himself to bring up the morale of others around him.

And there

was some of that that night, too, with the National team, pulling the team together.

Security

It wasn't at all a surprise to me that he could do it, but

anybody in that circumstance could have failed to do it and not

been blamed

wasn't

for being

resilient and resolute.

I

surprised, but I'm still pretty awed by it.

Q Although, in retrospect, people do look back at some

of his first comments and are struck by their informality , that

see hesitancy in

we'll get the folks who did this, and some

that.

Speaking

to the nation

is one

of

the

key

roles the

President has at a moment like— that.

How

did you

go about

preparing him for that?

that night was put

together really rather quickly. He had asked Karen Hughes and me and Mike Gerson, his speechwriter , and others to work on a

And

draf t for him to see when he cam e back -to the Whit e House. there were a couple of policy decisions that had to be made

DR. RICE:

The President's address

And the President was from the very

beginning pretty clear that this shouldn't sound as if it had just happened to us, it should acknowledge that this was a big --

And that

was probably the most important policy decision that night

that in the first real statement about what we had ahead of us,

those who

we clearly decided that we were

how global would it sound.

attack on values. He also

going to have to worry about the issue of sanctuary.

that we would harbored them.

say

that it was

the terrorists and

But

by saying, those who harbor them, the doctrine, as people came to talk about it, was now clear and it meant Afghanistan and it meant the Taliban, and I think the fact that he said it in that first statement sent a chilling message to a lot of countries

You could have just said, we will get the terrorists.

that harbored terrorists.

433

Q Did you get any sleep that night?

I stayed at a false alarm

the White House that night.

later in the evening when, at about 11:30 p.m. that night, after the National Security principals had met, I was sitting in my office with Steve Hadley, the Deputy National Security Advisor,

and Andy Card, Chief of Staff, and the Secret Service

DR. RICE:

I got very little sleep that night.

We,

in fact, had

came in.

and said, you have to go back to the bunker, there's another plane headed for the White House.

And so we headed off to the bunker, and that was a kind of

surreal scene because the President was in his running shorts,

and Mrs. Bush was in her bathrobe.

And we got there and we

And everybody sort of milled

And then the President said, I'm going to

And he headed off, and we all sort of headed off down the

thought, what's going on here.

around for a while.

bed.

hallway behind him. It was a very strange little scene.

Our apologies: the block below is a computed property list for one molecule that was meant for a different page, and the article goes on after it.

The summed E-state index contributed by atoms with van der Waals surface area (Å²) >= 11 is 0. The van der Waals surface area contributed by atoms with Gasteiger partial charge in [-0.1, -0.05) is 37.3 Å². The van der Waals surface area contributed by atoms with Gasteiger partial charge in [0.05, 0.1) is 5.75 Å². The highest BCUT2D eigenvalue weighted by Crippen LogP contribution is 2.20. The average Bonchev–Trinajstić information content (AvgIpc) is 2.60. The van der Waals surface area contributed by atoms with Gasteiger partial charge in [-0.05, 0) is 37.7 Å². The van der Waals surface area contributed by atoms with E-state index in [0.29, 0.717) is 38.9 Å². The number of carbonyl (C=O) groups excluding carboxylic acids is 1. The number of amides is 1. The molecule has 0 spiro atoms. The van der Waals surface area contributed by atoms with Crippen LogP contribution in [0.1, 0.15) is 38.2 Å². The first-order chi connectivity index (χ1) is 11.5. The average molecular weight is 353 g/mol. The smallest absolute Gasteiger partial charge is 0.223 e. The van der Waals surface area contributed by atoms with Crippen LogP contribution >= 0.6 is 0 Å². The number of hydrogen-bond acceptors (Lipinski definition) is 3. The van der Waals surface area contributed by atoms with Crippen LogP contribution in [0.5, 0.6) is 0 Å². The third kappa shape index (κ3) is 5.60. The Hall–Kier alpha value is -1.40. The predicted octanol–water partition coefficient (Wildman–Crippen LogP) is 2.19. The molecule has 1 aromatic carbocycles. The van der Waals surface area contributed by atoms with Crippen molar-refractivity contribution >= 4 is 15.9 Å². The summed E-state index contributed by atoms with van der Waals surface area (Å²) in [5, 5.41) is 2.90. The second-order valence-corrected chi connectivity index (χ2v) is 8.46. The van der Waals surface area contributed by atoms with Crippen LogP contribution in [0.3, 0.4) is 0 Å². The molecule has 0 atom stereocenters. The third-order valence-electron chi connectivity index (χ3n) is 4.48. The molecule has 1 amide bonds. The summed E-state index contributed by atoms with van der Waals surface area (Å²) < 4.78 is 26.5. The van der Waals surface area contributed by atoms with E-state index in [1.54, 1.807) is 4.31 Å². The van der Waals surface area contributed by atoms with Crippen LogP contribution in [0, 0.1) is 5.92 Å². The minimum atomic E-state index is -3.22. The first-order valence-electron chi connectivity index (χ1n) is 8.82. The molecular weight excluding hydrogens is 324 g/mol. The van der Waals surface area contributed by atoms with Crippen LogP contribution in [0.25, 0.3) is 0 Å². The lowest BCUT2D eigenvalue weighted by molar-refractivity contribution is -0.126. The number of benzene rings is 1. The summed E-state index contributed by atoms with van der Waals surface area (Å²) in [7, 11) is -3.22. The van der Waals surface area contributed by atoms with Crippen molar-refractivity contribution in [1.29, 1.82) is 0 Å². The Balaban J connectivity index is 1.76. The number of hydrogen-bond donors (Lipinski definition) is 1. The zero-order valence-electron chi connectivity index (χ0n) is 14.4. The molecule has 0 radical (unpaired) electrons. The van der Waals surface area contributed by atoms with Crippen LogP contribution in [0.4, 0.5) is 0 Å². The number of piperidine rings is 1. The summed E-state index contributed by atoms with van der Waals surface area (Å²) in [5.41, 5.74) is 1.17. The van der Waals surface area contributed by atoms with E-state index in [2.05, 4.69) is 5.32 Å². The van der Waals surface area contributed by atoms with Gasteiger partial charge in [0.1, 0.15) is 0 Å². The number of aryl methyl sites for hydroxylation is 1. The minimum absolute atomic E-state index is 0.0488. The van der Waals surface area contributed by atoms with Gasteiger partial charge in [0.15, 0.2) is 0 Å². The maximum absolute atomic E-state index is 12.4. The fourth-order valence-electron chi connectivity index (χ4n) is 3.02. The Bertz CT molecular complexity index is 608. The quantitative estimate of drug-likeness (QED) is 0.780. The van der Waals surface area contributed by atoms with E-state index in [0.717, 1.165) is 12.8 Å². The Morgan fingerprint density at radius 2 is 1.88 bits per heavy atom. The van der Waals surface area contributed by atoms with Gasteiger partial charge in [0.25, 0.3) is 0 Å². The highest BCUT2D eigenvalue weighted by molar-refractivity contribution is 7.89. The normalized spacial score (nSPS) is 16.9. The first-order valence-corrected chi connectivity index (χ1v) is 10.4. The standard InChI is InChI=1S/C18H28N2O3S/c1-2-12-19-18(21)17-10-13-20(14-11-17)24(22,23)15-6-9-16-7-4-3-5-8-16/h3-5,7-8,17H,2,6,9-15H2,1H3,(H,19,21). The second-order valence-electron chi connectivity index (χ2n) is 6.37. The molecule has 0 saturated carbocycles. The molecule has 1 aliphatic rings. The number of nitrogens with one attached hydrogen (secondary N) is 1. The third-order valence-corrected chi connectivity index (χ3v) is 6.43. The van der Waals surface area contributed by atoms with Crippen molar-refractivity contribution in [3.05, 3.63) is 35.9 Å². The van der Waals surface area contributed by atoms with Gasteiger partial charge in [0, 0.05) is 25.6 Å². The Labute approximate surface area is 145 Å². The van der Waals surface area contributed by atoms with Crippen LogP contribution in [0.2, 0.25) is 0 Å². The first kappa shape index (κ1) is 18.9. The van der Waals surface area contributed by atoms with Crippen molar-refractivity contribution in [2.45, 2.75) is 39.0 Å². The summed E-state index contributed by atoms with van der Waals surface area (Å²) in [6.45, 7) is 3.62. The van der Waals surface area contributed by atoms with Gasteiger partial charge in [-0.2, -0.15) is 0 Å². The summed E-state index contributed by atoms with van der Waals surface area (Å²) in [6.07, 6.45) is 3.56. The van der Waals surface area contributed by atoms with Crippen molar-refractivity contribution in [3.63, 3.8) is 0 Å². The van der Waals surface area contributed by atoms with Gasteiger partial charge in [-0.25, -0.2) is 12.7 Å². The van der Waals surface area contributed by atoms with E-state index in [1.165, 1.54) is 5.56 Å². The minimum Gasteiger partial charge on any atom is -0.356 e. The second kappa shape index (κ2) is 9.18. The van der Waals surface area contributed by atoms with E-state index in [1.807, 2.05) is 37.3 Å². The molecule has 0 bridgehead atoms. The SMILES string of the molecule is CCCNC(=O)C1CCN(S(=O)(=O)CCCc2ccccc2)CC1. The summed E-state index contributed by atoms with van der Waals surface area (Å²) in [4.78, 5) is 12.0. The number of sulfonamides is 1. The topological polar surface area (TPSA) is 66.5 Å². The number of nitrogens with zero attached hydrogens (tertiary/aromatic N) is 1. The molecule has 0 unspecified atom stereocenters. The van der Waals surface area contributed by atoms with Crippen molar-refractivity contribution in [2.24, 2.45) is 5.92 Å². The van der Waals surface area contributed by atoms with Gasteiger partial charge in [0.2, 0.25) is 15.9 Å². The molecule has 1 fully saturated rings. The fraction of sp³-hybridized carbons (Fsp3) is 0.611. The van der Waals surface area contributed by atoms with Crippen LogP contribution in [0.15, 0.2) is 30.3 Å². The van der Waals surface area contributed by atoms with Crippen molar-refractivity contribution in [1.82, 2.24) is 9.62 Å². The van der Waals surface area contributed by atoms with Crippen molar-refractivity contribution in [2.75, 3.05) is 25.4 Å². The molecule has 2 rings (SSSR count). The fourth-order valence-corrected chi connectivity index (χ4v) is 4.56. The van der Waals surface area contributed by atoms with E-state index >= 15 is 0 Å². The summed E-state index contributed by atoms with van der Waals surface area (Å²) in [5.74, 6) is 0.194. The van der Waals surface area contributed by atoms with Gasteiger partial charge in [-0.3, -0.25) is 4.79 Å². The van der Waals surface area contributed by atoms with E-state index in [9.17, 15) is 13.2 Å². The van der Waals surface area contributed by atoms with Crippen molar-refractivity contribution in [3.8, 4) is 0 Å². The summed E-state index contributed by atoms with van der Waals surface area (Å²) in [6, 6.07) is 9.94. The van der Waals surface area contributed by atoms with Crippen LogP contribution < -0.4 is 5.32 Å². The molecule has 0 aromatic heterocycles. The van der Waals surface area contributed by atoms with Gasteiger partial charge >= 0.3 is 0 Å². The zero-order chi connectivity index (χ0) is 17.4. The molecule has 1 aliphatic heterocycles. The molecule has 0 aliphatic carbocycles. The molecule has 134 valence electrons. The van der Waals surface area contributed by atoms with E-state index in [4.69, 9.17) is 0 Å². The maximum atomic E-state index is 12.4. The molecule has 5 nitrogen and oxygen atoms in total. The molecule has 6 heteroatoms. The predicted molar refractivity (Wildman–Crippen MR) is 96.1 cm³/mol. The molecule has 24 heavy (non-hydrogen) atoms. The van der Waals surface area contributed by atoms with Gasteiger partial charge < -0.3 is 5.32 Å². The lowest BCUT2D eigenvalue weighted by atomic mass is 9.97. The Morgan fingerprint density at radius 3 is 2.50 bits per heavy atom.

I was asked to stay here that night because Service didn't

I spent the night in the White I got up the next morning and

really think I ought to go home. House; I didn't sleep very much. got gcdng.

finally did get

some sleep, and since then, have you ever lain awake at night

and thought, did we do everything we could? this coming and done more to stop it?

Could we have seen

Q A couple final- questions.

When you

You would not be human -if you didn't ask that

question over and over and over again. I really do believe that

we did what we could. That given that we're human beings, given

the information

that we had, we acted in the way that we thought best for the

I don't believe that anything that could have been

llth would have

There's every reason to believe that

it had been planned at least a year, two years before. There's every reason to believe that this was an organization that was decentralized enough to have had pulled it off, even if some of the people had been apprehended.

DR. RICE:

the experiences that we had, have had, given

country.

done in those months running up to September

forestalled this attack.

that had a

base in Afghanistan that we've now been able to take down. But, frankly, it would have been very hard to take that base down" in

So, of course, you

ask that question.

But this administration, and I believe

It's also the case that this is an organization

the way that we did before September llth.

434

everybody who dealt with al Qaeda before us did what we could to try and protect the American people.

We now know

how they used our openness and our generosity to attack us. And

We now know more about our vulnerabilities.

so we're responding

transformed world from where we were on September 10th.

to

that

world,

which

is

a thoroughly

on that day and

your role right at the center of it, is there a moment or an image, something not necessarily grand or historic, that evokes --

Q Last question:

When you look back

its

for you?

the awesomeness of that day and the significance of it

evokes the

awesomeness of that day is the President giving that address to

the nation. I'm a student of international history, and

the address to

the nation is,

American Presidents responding to crises.

DR. RICE:

The image that probably

for

And

me

for me, always the defining moment.

John

F.

Kennedy's address to the nation on the Cuban missile crisis, I

will never forget. George H. W. Bush's address to -the-American

Those are defining moments

people at the time of the Gulf War.

for a presidency, and defining moments for the President.

~ This one was, in many ways, unlike any one that I am old

enough to have seen because it was addressing an existential

threat to the United States.

It was addressing an attack on

American territory, something that for several generations of Americans _had been thought to be unthinkable. And so, in that^_ sense, it felt that this presidency had entered into a different realm, the realm of the Roosevelt presidency for World War II, or maybe even the Lincoln presidency for the Civil War.

thinking that that moment

when the President addressed the nation would mark a crack in

time for the United States and the way ourselves.

thought about

And that

night, I do remember

that we

Q Thank you.

END

5:23 P.M. EDT

435